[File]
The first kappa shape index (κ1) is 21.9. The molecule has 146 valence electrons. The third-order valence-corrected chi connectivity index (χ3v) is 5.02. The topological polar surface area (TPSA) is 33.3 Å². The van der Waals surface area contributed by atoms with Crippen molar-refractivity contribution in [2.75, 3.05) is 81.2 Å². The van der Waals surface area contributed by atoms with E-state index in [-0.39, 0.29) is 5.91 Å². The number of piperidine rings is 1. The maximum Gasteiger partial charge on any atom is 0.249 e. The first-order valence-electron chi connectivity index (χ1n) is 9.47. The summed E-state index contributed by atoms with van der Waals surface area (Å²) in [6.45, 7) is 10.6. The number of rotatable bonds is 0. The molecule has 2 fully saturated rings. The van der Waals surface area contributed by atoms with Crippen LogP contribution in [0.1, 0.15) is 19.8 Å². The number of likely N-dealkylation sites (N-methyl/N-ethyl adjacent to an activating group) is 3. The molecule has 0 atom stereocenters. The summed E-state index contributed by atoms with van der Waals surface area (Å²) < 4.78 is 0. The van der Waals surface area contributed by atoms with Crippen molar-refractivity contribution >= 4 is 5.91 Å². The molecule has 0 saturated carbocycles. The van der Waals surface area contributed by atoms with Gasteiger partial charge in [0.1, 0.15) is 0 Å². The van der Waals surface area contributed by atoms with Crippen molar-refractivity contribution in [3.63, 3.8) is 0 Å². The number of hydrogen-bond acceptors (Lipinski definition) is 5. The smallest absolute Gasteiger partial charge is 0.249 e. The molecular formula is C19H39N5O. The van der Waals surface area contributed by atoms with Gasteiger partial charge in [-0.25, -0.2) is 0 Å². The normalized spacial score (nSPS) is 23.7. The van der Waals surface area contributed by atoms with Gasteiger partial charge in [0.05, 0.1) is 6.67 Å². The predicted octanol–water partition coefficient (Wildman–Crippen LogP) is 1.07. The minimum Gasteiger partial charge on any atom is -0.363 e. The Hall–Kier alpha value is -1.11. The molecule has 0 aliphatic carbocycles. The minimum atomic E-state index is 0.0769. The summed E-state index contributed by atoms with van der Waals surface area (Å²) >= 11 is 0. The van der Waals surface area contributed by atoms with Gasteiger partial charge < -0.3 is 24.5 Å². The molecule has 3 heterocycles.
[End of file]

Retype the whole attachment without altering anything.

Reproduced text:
The first kappa shape index (κ1) is 21.9. The molecule has 146 valence electrons. The third-order valence-corrected chi connectivity index (χ3v) is 5.02. The topological polar surface area (TPSA) is 33.3 Å². The van der Waals surface area contributed by atoms with Crippen molar-refractivity contribution in [2.75, 3.05) is 81.2 Å². The van der Waals surface area contributed by atoms with E-state index in [-0.39, 0.29) is 5.91 Å². The number of piperidine rings is 1. The maximum Gasteiger partial charge on any atom is 0.249 e. The first-order valence-electron chi connectivity index (χ1n) is 9.47. The summed E-state index contributed by atoms with van der Waals surface area (Å²) in [6.45, 7) is 10.6. The number of rotatable bonds is 0. The molecule has 2 fully saturated rings. The van der Waals surface area contributed by atoms with Crippen LogP contribution in [0.1, 0.15) is 19.8 Å². The number of likely N-dealkylation sites (N-methyl/N-ethyl adjacent to an activating group) is 3. The molecule has 0 atom stereocenters. The summed E-state index contributed by atoms with van der Waals surface area (Å²) < 4.78 is 0. The van der Waals surface area contributed by atoms with Crippen molar-refractivity contribution >= 4 is 5.91 Å². The molecule has 0 saturated carbocycles. The van der Waals surface area contributed by atoms with Gasteiger partial charge in [0.1, 0.15) is 0 Å². The van der Waals surface area contributed by atoms with Crippen molar-refractivity contribution in [3.63, 3.8) is 0 Å². The number of hydrogen-bond acceptors (Lipinski definition) is 5. The smallest absolute Gasteiger partial charge is 0.249 e. The molecular formula is C19H39N5O. The van der Waals surface area contributed by atoms with Gasteiger partial charge in [-0.25, -0.2) is 0 Å². The normalized spacial score (nSPS) is 23.7. The van der Waals surface area contributed by atoms with Gasteiger partial charge in [0.05, 0.1) is 6.67 Å². The predicted octanol–water partition coefficient (Wildman–Crippen LogP) is 1.07. The minimum Gasteiger partial charge on any atom is -0.363 e. The Hall–Kier alpha value is -1.11. The molecule has 0 aliphatic carbocycles. The minimum atomic E-state index is 0.0769. The summed E-state index contributed by atoms with van der Waals surface area (Å²) >= 11 is 0. The van der Waals surface area contributed by atoms with Gasteiger partial charge < -0.3 is 24.5 Å². The molecule has 3 heterocycles.